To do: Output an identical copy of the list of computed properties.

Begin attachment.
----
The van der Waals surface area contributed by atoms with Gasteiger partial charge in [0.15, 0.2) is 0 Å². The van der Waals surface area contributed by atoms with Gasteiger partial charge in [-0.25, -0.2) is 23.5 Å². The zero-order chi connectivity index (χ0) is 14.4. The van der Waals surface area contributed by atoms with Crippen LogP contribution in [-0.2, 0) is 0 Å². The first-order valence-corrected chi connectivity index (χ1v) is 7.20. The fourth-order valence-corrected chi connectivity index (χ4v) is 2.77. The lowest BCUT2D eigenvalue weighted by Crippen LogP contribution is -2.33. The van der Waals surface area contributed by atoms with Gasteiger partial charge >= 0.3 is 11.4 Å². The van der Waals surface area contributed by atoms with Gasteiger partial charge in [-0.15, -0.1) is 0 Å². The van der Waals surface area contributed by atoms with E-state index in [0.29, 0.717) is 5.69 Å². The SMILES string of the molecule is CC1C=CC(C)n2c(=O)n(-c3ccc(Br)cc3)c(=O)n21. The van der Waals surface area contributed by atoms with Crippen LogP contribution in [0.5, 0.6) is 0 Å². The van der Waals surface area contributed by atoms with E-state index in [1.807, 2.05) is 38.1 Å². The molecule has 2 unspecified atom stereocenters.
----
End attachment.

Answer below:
The van der Waals surface area contributed by atoms with Gasteiger partial charge in [0.15, 0.2) is 0 Å². The van der Waals surface area contributed by atoms with Gasteiger partial charge in [-0.25, -0.2) is 23.5 Å². The zero-order chi connectivity index (χ0) is 14.4. The van der Waals surface area contributed by atoms with Crippen LogP contribution in [-0.2, 0) is 0 Å². The first-order valence-corrected chi connectivity index (χ1v) is 7.20. The fourth-order valence-corrected chi connectivity index (χ4v) is 2.77. The lowest BCUT2D eigenvalue weighted by Crippen LogP contribution is -2.33. The van der Waals surface area contributed by atoms with Gasteiger partial charge >= 0.3 is 11.4 Å². The van der Waals surface area contributed by atoms with Gasteiger partial charge in [-0.15, -0.1) is 0 Å². The van der Waals surface area contributed by atoms with E-state index in [0.29, 0.717) is 5.69 Å². The SMILES string of the molecule is CC1C=CC(C)n2c(=O)n(-c3ccc(Br)cc3)c(=O)n21. The van der Waals surface area contributed by atoms with Crippen LogP contribution in [0.5, 0.6) is 0 Å². The van der Waals surface area contributed by atoms with E-state index in [1.807, 2.05) is 38.1 Å². The molecule has 2 unspecified atom stereocenters.